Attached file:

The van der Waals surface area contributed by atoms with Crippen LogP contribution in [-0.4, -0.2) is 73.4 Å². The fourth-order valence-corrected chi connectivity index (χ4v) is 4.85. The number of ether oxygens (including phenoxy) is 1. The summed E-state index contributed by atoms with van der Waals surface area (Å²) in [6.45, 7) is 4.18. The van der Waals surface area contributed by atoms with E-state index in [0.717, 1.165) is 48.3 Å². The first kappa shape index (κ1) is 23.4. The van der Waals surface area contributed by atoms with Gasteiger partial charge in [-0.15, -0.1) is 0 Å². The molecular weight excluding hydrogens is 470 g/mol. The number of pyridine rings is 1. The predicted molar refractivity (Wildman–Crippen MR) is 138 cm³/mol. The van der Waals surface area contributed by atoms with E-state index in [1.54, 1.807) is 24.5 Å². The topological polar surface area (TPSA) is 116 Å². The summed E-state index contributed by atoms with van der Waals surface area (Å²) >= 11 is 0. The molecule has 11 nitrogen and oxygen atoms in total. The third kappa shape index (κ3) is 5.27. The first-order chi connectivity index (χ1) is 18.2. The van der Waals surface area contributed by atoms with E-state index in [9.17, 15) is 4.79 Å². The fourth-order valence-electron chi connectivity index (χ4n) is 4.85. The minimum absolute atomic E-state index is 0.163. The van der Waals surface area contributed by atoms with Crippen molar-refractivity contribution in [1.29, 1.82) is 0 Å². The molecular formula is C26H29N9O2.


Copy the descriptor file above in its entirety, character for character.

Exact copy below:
The van der Waals surface area contributed by atoms with Crippen LogP contribution in [-0.4, -0.2) is 73.4 Å². The fourth-order valence-corrected chi connectivity index (χ4v) is 4.85. The number of ether oxygens (including phenoxy) is 1. The summed E-state index contributed by atoms with van der Waals surface area (Å²) in [6.45, 7) is 4.18. The van der Waals surface area contributed by atoms with E-state index in [0.717, 1.165) is 48.3 Å². The first kappa shape index (κ1) is 23.4. The van der Waals surface area contributed by atoms with Gasteiger partial charge in [-0.15, -0.1) is 0 Å². The molecular weight excluding hydrogens is 470 g/mol. The number of pyridine rings is 1. The predicted molar refractivity (Wildman–Crippen MR) is 138 cm³/mol. The van der Waals surface area contributed by atoms with E-state index in [1.54, 1.807) is 24.5 Å². The topological polar surface area (TPSA) is 116 Å². The summed E-state index contributed by atoms with van der Waals surface area (Å²) >= 11 is 0. The molecule has 11 nitrogen and oxygen atoms in total. The third kappa shape index (κ3) is 5.27. The first-order chi connectivity index (χ1) is 18.2. The van der Waals surface area contributed by atoms with E-state index in [9.17, 15) is 4.79 Å². The fourth-order valence-electron chi connectivity index (χ4n) is 4.85. The minimum absolute atomic E-state index is 0.163. The van der Waals surface area contributed by atoms with Crippen molar-refractivity contribution in [1.29, 1.82) is 0 Å². The molecular formula is C26H29N9O2.